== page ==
Brixton has one, Toronto has one and now Bristol does too (hat tip JH). They all have local currencies. These currencies are really scrip, and like the Austrian “worgl”, which has been discussed numerous times in this blog, they circulate in parallel to the official currency and are designed to boost demand in the local economies in which they circulate.
Just a thought, isn’t it also time to boost local demand in Greece, Portugal and Spain too? There are no other policy tools left that can directly boost demand in these economies (wage restraint is assigned to boosting supply, fiscal policy to reducing demand and achieving external balance, but nothing is assigned aiding the process by boosting demand see earlier post here).
The arguments for local currencies in the euro periphery are straightforward. First, ECB policy is set to maintain euro area price stability. By design it is currently too tight for the periphery. Engaging in additional quantitative easing in the periphery is just sensible monetary policy. And local currencies essentially do just that.*
Second, local currencies are mercantilistic. Normally mercantilism is a bad thing. But when you are stuck with a way over-valued local currency and an unsustainable trade deficit, mercantilism is really just what you need. Local monies work like this: they are currencies that are accepted by local merchants and trades people (places like bakeries and so on), but they are not widely accepted to by goods that are traded across jurisdictions. The reason is that although you can freely convert the official currency (say the euro) into a local currency (say the Spanish spud) at a rate of one euro for one spud, when you convert back, you only get 0.9 euros per spud. This convertibility “wedge” does two things. First, it makes the local currency a bit of, well … a hot potato. People who want to get euros to buy TVs will tend to try and spend their spuds as fast as they can and save any euros that they happen to already have or get in change. That spending will tend to go on locally made services rather than imported goods. Secondly, the convertibility wedge makes buying goods from outside the local jurisdiction more expensive for those who receive spuds. In popular macroeconomic parlance, the convertibility wedge helps to rotate demand away from imports towards local goods, which in turn reduces the trade deficit.**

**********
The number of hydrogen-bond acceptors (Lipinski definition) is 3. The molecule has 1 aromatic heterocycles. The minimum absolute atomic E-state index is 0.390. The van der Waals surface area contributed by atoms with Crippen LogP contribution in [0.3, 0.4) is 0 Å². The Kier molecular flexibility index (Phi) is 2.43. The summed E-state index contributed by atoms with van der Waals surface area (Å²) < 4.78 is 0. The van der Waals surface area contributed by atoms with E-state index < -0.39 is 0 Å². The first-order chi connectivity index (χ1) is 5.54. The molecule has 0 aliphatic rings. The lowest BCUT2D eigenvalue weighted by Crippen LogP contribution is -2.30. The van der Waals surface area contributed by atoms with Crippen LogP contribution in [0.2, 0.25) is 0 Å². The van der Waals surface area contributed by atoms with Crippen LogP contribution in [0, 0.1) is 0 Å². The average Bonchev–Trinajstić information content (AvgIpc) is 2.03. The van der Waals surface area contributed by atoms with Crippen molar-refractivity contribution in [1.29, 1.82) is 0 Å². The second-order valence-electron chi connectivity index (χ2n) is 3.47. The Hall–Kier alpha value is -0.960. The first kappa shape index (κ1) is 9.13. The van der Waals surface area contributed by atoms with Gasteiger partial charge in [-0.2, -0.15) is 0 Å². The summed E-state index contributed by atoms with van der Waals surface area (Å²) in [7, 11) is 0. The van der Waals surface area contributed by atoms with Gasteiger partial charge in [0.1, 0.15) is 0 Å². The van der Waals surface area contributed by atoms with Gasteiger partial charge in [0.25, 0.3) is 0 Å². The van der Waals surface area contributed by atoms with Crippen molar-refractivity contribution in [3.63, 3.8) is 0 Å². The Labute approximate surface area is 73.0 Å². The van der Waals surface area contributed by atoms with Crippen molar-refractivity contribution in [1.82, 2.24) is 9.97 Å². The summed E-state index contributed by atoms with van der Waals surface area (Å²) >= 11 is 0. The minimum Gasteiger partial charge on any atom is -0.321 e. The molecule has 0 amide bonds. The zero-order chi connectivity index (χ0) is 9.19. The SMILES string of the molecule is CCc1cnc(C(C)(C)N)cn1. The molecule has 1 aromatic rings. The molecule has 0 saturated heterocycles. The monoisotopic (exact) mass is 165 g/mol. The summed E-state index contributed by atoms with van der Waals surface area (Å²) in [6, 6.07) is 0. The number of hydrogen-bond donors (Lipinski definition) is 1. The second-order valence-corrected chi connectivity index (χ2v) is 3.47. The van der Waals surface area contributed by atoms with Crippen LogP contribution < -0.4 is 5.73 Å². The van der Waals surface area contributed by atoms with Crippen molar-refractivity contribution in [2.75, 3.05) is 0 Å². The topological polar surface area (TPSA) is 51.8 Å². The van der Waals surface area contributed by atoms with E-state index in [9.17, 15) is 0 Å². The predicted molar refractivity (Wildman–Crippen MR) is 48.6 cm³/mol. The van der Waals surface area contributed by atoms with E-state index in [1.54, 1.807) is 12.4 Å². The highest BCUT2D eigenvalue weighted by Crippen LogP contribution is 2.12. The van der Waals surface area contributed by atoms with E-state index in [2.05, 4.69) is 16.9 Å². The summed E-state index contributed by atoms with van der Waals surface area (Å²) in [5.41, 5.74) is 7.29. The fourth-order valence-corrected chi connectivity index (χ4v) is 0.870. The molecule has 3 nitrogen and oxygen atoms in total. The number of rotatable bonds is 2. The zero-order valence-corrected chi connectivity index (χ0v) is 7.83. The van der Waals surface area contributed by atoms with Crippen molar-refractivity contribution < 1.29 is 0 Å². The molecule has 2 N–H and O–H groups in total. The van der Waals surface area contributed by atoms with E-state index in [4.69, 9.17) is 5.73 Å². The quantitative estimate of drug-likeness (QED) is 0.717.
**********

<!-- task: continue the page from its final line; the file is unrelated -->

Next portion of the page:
Third, if it is successful, the Spanish spud could be expanded to the whole economy and eventually, but not necessarily, be used to smooth an exit from the euro.
Let’s face it, Spain is already in the fryer. They need to try something new. The youth unemployment is over 50% (likewise for Greece), paying the unemployed in Spuds to deliver local services, which have been heavily cuts due to austerity measures, can’t really hurt can it? Even if it is a ridiculous idea, how much worse could it be? OK the project would need to be managed by someone sensible, but there is no shortage of smart Spaniards around (except maybe in Spain – apparently a lot are emigrating). The idea shouldn’t be limited to just Spain. Perhaps the Athens argo, the Dublin Dubliner, Milano Money … . TH reckons it’s an idea whose time has come. And here’s the other thing, they don’t have to wait for national politicians (though they should be considering them) but can be implemented in small towns or big cities too. Go on Madrid, now is the time to try.
* This is really just an extension of an old argument by Paul Krugman .
** As Nick Rowe explains, people are always itching to get rid of the cash in their pocket, but in this case they are particularly keen to get rid of spuds. The rate at which they spend could also be increased by making the currency a depreciating currency — see earlier posts on “the worgl”.